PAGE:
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The Alphabet of Lent – Letter F

F for Faith

To have faith, it is… to believe, you will say.
Of course… but still?
It is to accept a set of propositions on a given topic.
You are right but… only this?

A short text of the gospel reveals more:
 “As Jesus went on from there, two blind men followed him, calling out,
‘Have mercy on us, Son of David!’
When he had gone indoors, the blind men came to him, and he asked them, 
‘Do you believe that I am able to do this?’
‘Yes, Lord,’ they replied.
Then he touched their eyes and said, ‘According to your faith let it be done to you’; 
and their sight was restored” (Matthew 9:27-30).

Jesus’ question was clear: ‘Do you believe that I am able to do this?’
The two blindmen did not proclaim their faith in some formulas.
They did not accept a list of beliefs which they should give their assent to.
They simply replied “Yes” to someone.

They relied on someone – this is faith – to trust someone reliable!
To dare to rely on someone, to dare to surrender to… God.

He who, since long ago, has told us through the prophet Isaiah:
“You are precious in my sight… I love you” (Isaiah 43:4).

A conviction which opens up to a relationship absolutely unique… with God himself.
Daring… to believe it…

Source: Image:     





2nd Sunday of Lent, Year A – 2023

Human beings and…God: the story of a relationship!
Would you agree to such a title?
Do you recognize it as a REALITY?

Somehow, he – God – is the one leading us to see this.
But, thinking more about it, we must discover what kind of relationship God wants with us…

Today’s 1st reading gives us the beginning of an answer (Genesis 12:1-4).
There, we meet Abram who is told by God:

“Go from your country, your people and your father’s household 
to the land I will show you.”
The rest of the text tells us more about what God says to Abram.
Seven promises – a symbolic number in the Bible for full measure –
yes, seven promises are given to the old man.
But… all the verbs outlining what is to come are precisely… in the future tense!

Abram must go now, what will happen to him… he cannot see…
He can only trust the words of the Lord to make all those good things happen.

If we look at our own lives, we realize that they are filled with God’s gifts and blessings.
There is one thing that God wants from us,
one that he especially expects from us: TRUST.

Trust that he loves us and cares for us.
Trust that we are precious to him and that he is always near.
Trust that he will not fail to provide us with all that we need.
Trust that he will not abandon us, no matter what happens.
Trust that even if we are unfaithful, he will remain faithful to us.

This message is constantly repeated by the prophets of the Old Testament.
And it is at the very heart of Jesus’ message:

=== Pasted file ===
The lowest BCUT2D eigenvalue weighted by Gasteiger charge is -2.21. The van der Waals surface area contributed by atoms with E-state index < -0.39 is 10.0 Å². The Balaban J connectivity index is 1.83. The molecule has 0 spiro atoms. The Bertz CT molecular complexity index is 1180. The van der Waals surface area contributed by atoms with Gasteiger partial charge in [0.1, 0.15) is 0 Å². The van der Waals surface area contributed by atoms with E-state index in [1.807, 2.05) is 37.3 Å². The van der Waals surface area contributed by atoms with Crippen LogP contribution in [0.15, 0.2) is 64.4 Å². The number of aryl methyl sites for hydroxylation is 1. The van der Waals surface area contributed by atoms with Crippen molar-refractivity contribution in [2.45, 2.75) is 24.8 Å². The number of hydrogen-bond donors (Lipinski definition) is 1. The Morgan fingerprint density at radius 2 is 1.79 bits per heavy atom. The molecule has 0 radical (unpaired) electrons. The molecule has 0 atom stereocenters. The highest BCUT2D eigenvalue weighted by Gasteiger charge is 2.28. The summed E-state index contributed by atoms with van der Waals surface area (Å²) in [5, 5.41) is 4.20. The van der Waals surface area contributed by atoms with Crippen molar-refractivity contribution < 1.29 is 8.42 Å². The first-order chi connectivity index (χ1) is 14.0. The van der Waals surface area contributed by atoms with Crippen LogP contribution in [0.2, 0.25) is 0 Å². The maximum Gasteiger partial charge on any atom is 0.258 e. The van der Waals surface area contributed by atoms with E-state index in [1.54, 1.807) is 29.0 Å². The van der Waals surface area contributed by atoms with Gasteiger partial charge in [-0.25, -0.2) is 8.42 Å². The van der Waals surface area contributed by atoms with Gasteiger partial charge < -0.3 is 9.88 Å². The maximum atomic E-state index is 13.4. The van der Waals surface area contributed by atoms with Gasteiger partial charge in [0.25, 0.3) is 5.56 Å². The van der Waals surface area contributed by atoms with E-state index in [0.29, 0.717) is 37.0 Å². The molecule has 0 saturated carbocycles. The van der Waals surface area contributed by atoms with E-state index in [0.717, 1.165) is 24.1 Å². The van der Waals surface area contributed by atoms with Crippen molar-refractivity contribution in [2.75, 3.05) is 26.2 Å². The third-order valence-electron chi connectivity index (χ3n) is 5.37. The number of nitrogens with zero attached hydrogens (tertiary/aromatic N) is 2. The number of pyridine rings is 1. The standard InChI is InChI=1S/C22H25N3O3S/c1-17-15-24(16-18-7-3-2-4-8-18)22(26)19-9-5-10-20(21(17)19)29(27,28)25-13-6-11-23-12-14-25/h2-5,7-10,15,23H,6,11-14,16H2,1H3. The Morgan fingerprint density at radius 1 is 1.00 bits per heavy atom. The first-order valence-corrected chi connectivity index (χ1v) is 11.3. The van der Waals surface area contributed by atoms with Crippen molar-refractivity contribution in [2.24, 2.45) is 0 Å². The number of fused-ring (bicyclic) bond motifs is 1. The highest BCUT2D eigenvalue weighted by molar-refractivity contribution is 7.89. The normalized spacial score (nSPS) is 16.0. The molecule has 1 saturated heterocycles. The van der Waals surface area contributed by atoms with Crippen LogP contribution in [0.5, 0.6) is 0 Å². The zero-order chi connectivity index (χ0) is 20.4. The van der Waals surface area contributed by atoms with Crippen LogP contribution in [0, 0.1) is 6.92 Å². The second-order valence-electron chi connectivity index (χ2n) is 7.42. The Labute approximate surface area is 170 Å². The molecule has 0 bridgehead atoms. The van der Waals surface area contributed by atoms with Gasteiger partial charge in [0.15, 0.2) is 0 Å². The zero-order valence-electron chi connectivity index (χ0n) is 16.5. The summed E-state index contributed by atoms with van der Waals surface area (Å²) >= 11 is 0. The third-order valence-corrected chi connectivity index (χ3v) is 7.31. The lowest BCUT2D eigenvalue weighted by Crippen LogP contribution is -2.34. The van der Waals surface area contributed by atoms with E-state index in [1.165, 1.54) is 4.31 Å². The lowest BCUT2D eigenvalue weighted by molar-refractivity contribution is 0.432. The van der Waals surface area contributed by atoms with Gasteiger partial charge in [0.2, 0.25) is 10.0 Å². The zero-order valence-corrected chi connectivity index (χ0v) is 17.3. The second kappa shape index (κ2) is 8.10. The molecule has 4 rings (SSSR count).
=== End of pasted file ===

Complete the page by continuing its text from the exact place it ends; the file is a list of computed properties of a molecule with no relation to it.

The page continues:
“The Father Himself loves you.” (John 16:27)
“Your Father knows what you need before you ask him.” (Matthew 6:8)

Perhaps, this is the one thing that we need to learn anew in this period of Lent…
Trusting God, no matter what… he CANNOT fail us.

Note: Another text is available on a different theme, in French at:


Source: Image: John Dobbs


31st Sunday of Year C – 2022

Today’s 1st reading (Wisdom 11:22 – 12:2) gives us… A Portrait of God!
You wonder… you ask yourself what this really means…

Obviously, we should not look for a painting or a photo…
But let the words reach you again…

“You (Lord) are merciful to all…
You can do all things…
You overlook people’s sins…

You love all things that exist…
You spare all things, for they are yours…
You love the living…
Your immortal spirit is in all things…
You correct little by little those who trespass.”

Is this the God you believe in, the one you rely upon?…


The last line of the text tells us:
“So that their put their trust in you, O Lord.”

This is the reason we are given this… Portrait of God.


Note: The gospel scene of Zacchaeus, personified by Augustine Sellam, can be viewed in a video at:

Another reflection is available on a different theme in French at:


Source: Image: WallpaperSafari

International Day of Friendship – 30 July

Sharing the human spirit through friendship

Our world faces many challenges, crises and forces of division — such as poverty, violence, and human rights abuses — among many others — that undermine peace, security, development and social harmony among the world’s peoples.

To confront those crises and challenges, their root causes must be addressed by promoting and defending a shared spirit of human solidarity that takes many forms — the simplest of which is friendship.

Through friendship — by accumulating bonds of camaraderie and developing strong ties of trust — we can contribute to the fundamental shifts that are urgently needed to achieve lasting stability, weave a safety net that will protect us all, and generate passion for a better world where all are united for the greater good.


The International Day of Friendship was proclaimed in 2011 by the UN General Assembly with the idea that friendship between peoples, countries, cultures and individuals can inspire peace efforts and build bridges between communities.

The resolution places emphasis on involving young people, as future leaders, in community activities that include different cultures and promote international understanding and respect for diversity.